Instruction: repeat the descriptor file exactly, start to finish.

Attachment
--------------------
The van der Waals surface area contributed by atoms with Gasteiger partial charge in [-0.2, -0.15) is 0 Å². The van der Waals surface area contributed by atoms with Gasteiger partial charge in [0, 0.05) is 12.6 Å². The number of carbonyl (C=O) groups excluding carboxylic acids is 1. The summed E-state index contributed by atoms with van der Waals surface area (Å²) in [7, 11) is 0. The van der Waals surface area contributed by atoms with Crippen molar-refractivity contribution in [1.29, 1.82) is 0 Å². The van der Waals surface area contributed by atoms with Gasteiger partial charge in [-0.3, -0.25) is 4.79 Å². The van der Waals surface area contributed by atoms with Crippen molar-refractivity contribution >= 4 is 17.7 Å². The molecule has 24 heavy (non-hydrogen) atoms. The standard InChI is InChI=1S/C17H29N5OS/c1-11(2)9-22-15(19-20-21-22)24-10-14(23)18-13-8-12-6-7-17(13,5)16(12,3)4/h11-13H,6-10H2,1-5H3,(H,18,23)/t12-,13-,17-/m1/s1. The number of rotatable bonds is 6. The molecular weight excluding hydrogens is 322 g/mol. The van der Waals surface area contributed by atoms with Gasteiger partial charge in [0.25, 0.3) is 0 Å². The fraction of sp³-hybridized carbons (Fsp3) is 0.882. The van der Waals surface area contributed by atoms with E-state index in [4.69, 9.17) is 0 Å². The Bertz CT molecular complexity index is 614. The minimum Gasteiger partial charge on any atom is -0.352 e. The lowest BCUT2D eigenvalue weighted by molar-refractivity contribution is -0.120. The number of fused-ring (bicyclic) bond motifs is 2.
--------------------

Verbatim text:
The van der Waals surface area contributed by atoms with Gasteiger partial charge in [-0.2, -0.15) is 0 Å². The van der Waals surface area contributed by atoms with Gasteiger partial charge in [0, 0.05) is 12.6 Å². The number of carbonyl (C=O) groups excluding carboxylic acids is 1. The summed E-state index contributed by atoms with van der Waals surface area (Å²) in [7, 11) is 0. The van der Waals surface area contributed by atoms with Crippen molar-refractivity contribution in [1.29, 1.82) is 0 Å². The van der Waals surface area contributed by atoms with Gasteiger partial charge in [-0.3, -0.25) is 4.79 Å². The van der Waals surface area contributed by atoms with Crippen molar-refractivity contribution >= 4 is 17.7 Å². The molecule has 24 heavy (non-hydrogen) atoms. The standard InChI is InChI=1S/C17H29N5OS/c1-11(2)9-22-15(19-20-21-22)24-10-14(23)18-13-8-12-6-7-17(13,5)16(12,3)4/h11-13H,6-10H2,1-5H3,(H,18,23)/t12-,13-,17-/m1/s1. The number of rotatable bonds is 6. The molecular weight excluding hydrogens is 322 g/mol. The van der Waals surface area contributed by atoms with Gasteiger partial charge in [0.25, 0.3) is 0 Å². The fraction of sp³-hybridized carbons (Fsp3) is 0.882. The van der Waals surface area contributed by atoms with E-state index in [4.69, 9.17) is 0 Å². The Bertz CT molecular complexity index is 614. The minimum Gasteiger partial charge on any atom is -0.352 e. The lowest BCUT2D eigenvalue weighted by molar-refractivity contribution is -0.120. The number of fused-ring (bicyclic) bond motifs is 2.